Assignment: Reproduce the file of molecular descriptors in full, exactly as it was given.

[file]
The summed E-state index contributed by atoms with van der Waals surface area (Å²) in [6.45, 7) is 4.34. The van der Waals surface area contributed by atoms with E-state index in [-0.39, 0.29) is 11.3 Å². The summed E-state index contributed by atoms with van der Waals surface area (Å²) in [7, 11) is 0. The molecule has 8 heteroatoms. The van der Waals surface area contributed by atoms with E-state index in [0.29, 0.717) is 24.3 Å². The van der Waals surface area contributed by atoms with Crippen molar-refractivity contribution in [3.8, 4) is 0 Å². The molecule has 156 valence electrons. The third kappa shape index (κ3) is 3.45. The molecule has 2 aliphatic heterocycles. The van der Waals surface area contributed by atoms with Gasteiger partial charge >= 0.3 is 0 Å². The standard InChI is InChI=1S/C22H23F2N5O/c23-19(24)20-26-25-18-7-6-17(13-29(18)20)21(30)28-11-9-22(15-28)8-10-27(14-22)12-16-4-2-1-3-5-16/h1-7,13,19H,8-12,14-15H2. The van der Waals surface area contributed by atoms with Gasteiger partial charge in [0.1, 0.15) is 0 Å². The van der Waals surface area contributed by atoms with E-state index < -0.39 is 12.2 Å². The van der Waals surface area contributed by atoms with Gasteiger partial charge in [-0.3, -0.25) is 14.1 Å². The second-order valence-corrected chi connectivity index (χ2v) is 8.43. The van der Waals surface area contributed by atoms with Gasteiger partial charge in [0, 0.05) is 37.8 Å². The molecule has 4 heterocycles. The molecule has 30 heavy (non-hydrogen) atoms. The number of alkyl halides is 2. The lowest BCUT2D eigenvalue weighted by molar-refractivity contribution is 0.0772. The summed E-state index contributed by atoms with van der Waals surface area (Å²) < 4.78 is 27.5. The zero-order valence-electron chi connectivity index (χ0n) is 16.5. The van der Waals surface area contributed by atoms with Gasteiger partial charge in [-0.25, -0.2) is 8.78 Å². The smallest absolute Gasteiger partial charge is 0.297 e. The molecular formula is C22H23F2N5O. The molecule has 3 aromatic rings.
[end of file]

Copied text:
The summed E-state index contributed by atoms with van der Waals surface area (Å²) in [6.45, 7) is 4.34. The van der Waals surface area contributed by atoms with E-state index in [-0.39, 0.29) is 11.3 Å². The summed E-state index contributed by atoms with van der Waals surface area (Å²) in [7, 11) is 0. The molecule has 8 heteroatoms. The van der Waals surface area contributed by atoms with E-state index in [0.29, 0.717) is 24.3 Å². The van der Waals surface area contributed by atoms with Crippen molar-refractivity contribution in [3.8, 4) is 0 Å². The molecule has 156 valence electrons. The third kappa shape index (κ3) is 3.45. The molecule has 2 aliphatic heterocycles. The van der Waals surface area contributed by atoms with Gasteiger partial charge >= 0.3 is 0 Å². The standard InChI is InChI=1S/C22H23F2N5O/c23-19(24)20-26-25-18-7-6-17(13-29(18)20)21(30)28-11-9-22(15-28)8-10-27(14-22)12-16-4-2-1-3-5-16/h1-7,13,19H,8-12,14-15H2. The van der Waals surface area contributed by atoms with Gasteiger partial charge in [0.1, 0.15) is 0 Å². The van der Waals surface area contributed by atoms with E-state index < -0.39 is 12.2 Å². The van der Waals surface area contributed by atoms with Gasteiger partial charge in [-0.3, -0.25) is 14.1 Å². The second-order valence-corrected chi connectivity index (χ2v) is 8.43. The van der Waals surface area contributed by atoms with Gasteiger partial charge in [0, 0.05) is 37.8 Å². The molecule has 4 heterocycles. The molecule has 30 heavy (non-hydrogen) atoms. The number of alkyl halides is 2. The lowest BCUT2D eigenvalue weighted by molar-refractivity contribution is 0.0772. The summed E-state index contributed by atoms with van der Waals surface area (Å²) < 4.78 is 27.5. The zero-order valence-electron chi connectivity index (χ0n) is 16.5. The van der Waals surface area contributed by atoms with Gasteiger partial charge in [-0.25, -0.2) is 8.78 Å². The smallest absolute Gasteiger partial charge is 0.297 e. The molecular formula is C22H23F2N5O. The molecule has 3 aromatic rings.